Users currently have little control over the process, except for output resolution and whether to render on the CPU or GPU. If GPU is selected, the software uses all GPUs within the workstation. AMD says more control and features will come over time but it is keen to emphasise that its most important feature is ease of use.
Radeon ProRender for Rhino is a more integrated product than the SolidWorks version and is available directly inside the Rhino viewport. AMD worked very closely with Rhino developer McNeel during its development, who was also heavily involved in the conversion of materials.
The plug-in is available for Rhino 6, which is currently in beta.
As Radeon ProRender uses OpenCL, it should work with Nvidia GPUs but it is unlikely that Nvidia will optimise its drivers to boost performance.
Chaos Group, the maker of V-Ray, is a pioneer of GPU rendering, with its first developments starting in 2008. The company’s GPU renderer, V-Ray RT, is now available alongside its CPUbased renderer.
Plug-ins are available for Rhino, Modo and 3ds Max as well as the AEC-focused CAD tools Revit and SketchUp.
V-Ray RT stands out from the other GPU renderers because it can support both CUDA and OpenCL. This means users can get the most out of both Nvidia and AMD GPUs.
Finally, it is worth mentioning that some Iray-based renderers (and Chaos Group V-Ray) support MDL materials, which can be shared between applications.
This could be important if you use multiple applications throughout your product development workflow.
Nvidia Quadro graphics cards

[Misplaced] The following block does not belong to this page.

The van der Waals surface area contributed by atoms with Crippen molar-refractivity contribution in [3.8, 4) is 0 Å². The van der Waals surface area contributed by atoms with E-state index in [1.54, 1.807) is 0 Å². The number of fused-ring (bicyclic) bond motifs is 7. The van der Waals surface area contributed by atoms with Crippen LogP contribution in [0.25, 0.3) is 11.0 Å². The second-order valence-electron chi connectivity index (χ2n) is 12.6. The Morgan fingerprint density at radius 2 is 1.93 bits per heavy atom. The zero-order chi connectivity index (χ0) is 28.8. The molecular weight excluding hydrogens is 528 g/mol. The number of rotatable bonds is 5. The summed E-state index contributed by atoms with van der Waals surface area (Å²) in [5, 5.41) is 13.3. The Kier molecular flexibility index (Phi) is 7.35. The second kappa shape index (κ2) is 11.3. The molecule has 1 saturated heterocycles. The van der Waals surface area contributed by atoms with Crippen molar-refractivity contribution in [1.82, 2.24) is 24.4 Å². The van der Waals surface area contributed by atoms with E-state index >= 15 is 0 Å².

In October this year Nvidia will ship its first ‘Pascal’– based professional GPUs, the Quadro P5000 (16GB) and Quadro P6000 (24GB).
With single precision performance of 8.9 TFLOPs and 12 TFLOPs respectively, both models will be of most interest to those who take their GPU rendering seriously, but will likely come with a sizeable price tag.
Compared to the Quadro M5000 (8GB, 4.2 TFLOPs) and Quadro M6000 (12GB, 7 TFLOPs) which they will replace, the new Pascal GPUs will not only offer better performance and more memory but will be first Quadros to include ‘Async Compute / Dynamic load balancing’ for better sharing of resources between graphics and compute tasks.
This is an important development for Nvidia as it should allow designers to make much better use of their GPU resources.
Instead of having to invest in two GPUs and dedicate one to interactive graphics and one to GPU rendering (as is the case with the Maxwell and Kepler Quadros), one Pascal GPU should be able to handle both tasks at the same time (see body of text for more info).
This gives those looking to invest in Nvidia hardware for GPU rendering a bit of a dilemma. While the Quadro P5000 and P6000 will be available soon, we are unlikely to see Pascal-based replacements for the mid-range Maxwell Quadro M2000 (4GB, 1.8 TFLOPs) and Quadro M4000 (8GB, 2.5 TFLOPs) until well into 2017.
The comparative performance of Nvidia’s current generation Quadro GPUs makes for some interesting reading. We tested with SolidWorks Visualize running on a Scan 3XS Nanu Ultimate 2D Plus workstation (click here for more info).
Our conclusion is that the Quadro M4000 is the Nvidia card of choice for mainstream GPU rendering — both in terms of raw compute power and price / performance.
This could be coupled with a Quadro M2000 (for interactive graphics) or a second Quadro M4000, depending on your needs, but if your budget stretches and the Quadro P5000 delivers on its expected performance, a single GPU solution may end up being the better option.
Finally, those who already own a Quadro K2200 will be interested to learn that the Kepler-based GPU offers around the same Iray performance as its successor, the Quadro M2000.
However, the superior interactive graphics performance of the Quadro M2000 still makes it a better choice for entry-level workflows.
How a new wave of tools could change the way you buy workstation hardware